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Once in a while $hit happens and we miss replacing an ice bottle. I missed a couple of batches out of town last year for a week.

 

Tried to phone home and tell some one what to do bot found one of my chilled water gallon jugs in the cooler instead of ice bottles.

When the beer develops off flavors from over temp it will never go away, I drank them but used as mixers for the most part.

 

When the beer develops off flavors from adjunct like sugar or LME boost it will condition out over time. Hopping the recipe in advance reduces this phenomena.

 

Cheers, M

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4 minutes ago, MnMBeer said:

Once in a while $hit happens and we miss replacing an ice bottle. I missed a couple of batches out of town last year for a week.

 

Tried to phone home and tell some one what to do bot found one of my chilled water gallon jugs in the cooler instead of ice bottles.

When the beer develops off flavors from over temp it will never go away, I drank them but used as mixers for the most part.

 

When the beer develops off flavors from adjunct like sugar or LME boost it will condition out over time. Hopping the recipe in advance reduces this phenomena.

 

Cheers, M

Sometimes you leave your yeast in a hot car for days. And then use it cuz it's your second batch and you're and idiot. That idiot may still have about 6 liter bottles left of that. God I need to dump that

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So far all the brews I've done have been between 64 & 67 degree room temp

On 3/12/2016 at 6:36 PM, Brian N. said:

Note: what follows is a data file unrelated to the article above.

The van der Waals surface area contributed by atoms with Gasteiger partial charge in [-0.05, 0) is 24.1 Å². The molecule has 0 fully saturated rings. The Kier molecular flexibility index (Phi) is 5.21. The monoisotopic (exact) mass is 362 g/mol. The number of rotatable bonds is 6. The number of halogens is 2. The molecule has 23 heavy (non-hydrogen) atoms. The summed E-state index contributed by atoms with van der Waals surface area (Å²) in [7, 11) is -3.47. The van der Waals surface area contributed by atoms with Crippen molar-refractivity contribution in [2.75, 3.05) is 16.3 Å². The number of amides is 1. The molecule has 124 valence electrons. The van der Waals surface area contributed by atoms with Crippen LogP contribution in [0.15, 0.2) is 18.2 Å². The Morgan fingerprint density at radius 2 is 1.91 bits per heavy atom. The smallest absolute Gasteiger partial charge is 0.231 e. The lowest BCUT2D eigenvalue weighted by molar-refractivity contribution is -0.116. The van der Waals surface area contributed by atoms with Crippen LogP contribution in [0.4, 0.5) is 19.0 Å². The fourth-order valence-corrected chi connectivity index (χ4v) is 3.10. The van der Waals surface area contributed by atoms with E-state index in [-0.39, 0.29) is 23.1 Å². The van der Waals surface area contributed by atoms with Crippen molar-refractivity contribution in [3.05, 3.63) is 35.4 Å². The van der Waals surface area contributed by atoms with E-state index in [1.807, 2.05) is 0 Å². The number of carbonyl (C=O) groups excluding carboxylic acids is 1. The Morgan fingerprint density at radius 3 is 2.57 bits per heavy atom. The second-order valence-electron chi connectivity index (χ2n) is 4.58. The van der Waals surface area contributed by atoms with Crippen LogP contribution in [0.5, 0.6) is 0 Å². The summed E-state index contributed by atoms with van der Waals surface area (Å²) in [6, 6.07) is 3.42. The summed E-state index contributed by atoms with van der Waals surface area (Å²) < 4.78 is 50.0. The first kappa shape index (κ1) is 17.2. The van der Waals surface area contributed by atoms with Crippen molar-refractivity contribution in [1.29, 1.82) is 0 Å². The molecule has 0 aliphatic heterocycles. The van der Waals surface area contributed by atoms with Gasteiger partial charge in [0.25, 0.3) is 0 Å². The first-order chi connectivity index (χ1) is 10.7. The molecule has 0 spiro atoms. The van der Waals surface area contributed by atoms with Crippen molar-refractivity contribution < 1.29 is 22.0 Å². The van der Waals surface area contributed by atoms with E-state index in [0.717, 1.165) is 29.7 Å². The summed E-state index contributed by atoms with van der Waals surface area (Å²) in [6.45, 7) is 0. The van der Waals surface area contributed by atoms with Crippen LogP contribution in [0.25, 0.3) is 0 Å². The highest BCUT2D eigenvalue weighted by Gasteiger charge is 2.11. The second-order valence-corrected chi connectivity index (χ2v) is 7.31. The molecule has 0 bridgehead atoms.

Yep - JA nailed it in his response. I would think that the temperature during fermentation was too high, which produced the cider like flavor. I've been fermenting low -mid 60's (ambient room temperature) and the beers have been great. IMHO, MB should lower the upper range that they put in the instructions, since most people would regard that as room temperature, not the temperature of the wort during active fermentation. 

My beer has also turned out very well

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25 minutes ago, MnMBeer said:

When the beer develops off flavors from adjunct like sugar or LME boost it will condition out over time.

I'm leaving about half the honey-ingredient beers to age for a while. I'll try them again in another month or so.

Meanwhile, most have quieted down pretty reasonably and while they're still not anything to write home about, you wouldn't kick then out of bed for eating crackers...because they're beers and they don't eat crackers...and because you can totally drink beer in bed...with crackers if you have any...but, if you're like me, you'll probably get kicked out. 

:D

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Beers heavy on the malt and adjuncts do well with extended conditioning. I've been drinking beers that have been conditioning for months, and never have I noticed that they have deteriorated, they have been, well, great. I'm down to my last couple of bottles of Irish stout, that I bottled in November and it has become my favorite.